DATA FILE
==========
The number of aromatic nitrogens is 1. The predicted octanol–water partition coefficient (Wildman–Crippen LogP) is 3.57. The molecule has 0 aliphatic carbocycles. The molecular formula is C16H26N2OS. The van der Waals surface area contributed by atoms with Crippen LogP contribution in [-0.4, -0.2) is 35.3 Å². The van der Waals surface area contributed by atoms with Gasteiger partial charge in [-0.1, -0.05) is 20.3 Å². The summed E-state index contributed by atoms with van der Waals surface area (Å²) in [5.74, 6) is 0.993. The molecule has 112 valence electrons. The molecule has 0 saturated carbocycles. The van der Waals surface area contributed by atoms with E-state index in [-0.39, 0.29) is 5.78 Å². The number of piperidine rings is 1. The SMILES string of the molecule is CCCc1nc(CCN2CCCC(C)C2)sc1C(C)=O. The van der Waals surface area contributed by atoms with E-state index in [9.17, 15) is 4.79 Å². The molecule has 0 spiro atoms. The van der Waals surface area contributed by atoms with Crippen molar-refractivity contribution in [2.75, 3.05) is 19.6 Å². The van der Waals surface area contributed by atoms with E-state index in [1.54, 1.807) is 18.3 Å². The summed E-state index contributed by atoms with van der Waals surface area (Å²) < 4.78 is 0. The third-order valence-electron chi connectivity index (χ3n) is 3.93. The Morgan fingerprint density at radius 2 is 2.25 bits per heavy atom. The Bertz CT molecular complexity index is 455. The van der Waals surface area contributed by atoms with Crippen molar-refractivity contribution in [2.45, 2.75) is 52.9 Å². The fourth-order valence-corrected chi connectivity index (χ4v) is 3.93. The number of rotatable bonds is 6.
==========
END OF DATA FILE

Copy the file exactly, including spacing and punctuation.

The number of aromatic nitrogens is 1. The predicted octanol–water partition coefficient (Wildman–Crippen LogP) is 3.57. The molecule has 0 aliphatic carbocycles. The molecular formula is C16H26N2OS. The van der Waals surface area contributed by atoms with Crippen LogP contribution in [-0.4, -0.2) is 35.3 Å². The van der Waals surface area contributed by atoms with Gasteiger partial charge in [-0.1, -0.05) is 20.3 Å². The summed E-state index contributed by atoms with van der Waals surface area (Å²) in [5.74, 6) is 0.993. The molecule has 112 valence electrons. The molecule has 0 saturated carbocycles. The van der Waals surface area contributed by atoms with E-state index in [-0.39, 0.29) is 5.78 Å². The number of piperidine rings is 1. The SMILES string of the molecule is CCCc1nc(CCN2CCCC(C)C2)sc1C(C)=O. The van der Waals surface area contributed by atoms with E-state index in [9.17, 15) is 4.79 Å². The molecule has 0 spiro atoms. The van der Waals surface area contributed by atoms with Crippen molar-refractivity contribution in [2.75, 3.05) is 19.6 Å². The van der Waals surface area contributed by atoms with E-state index in [1.54, 1.807) is 18.3 Å². The summed E-state index contributed by atoms with van der Waals surface area (Å²) < 4.78 is 0. The third-order valence-electron chi connectivity index (χ3n) is 3.93. The Morgan fingerprint density at radius 2 is 2.25 bits per heavy atom. The Bertz CT molecular complexity index is 455. The van der Waals surface area contributed by atoms with Crippen molar-refractivity contribution in [2.45, 2.75) is 52.9 Å². The fourth-order valence-corrected chi connectivity index (χ4v) is 3.93. The number of rotatable bonds is 6.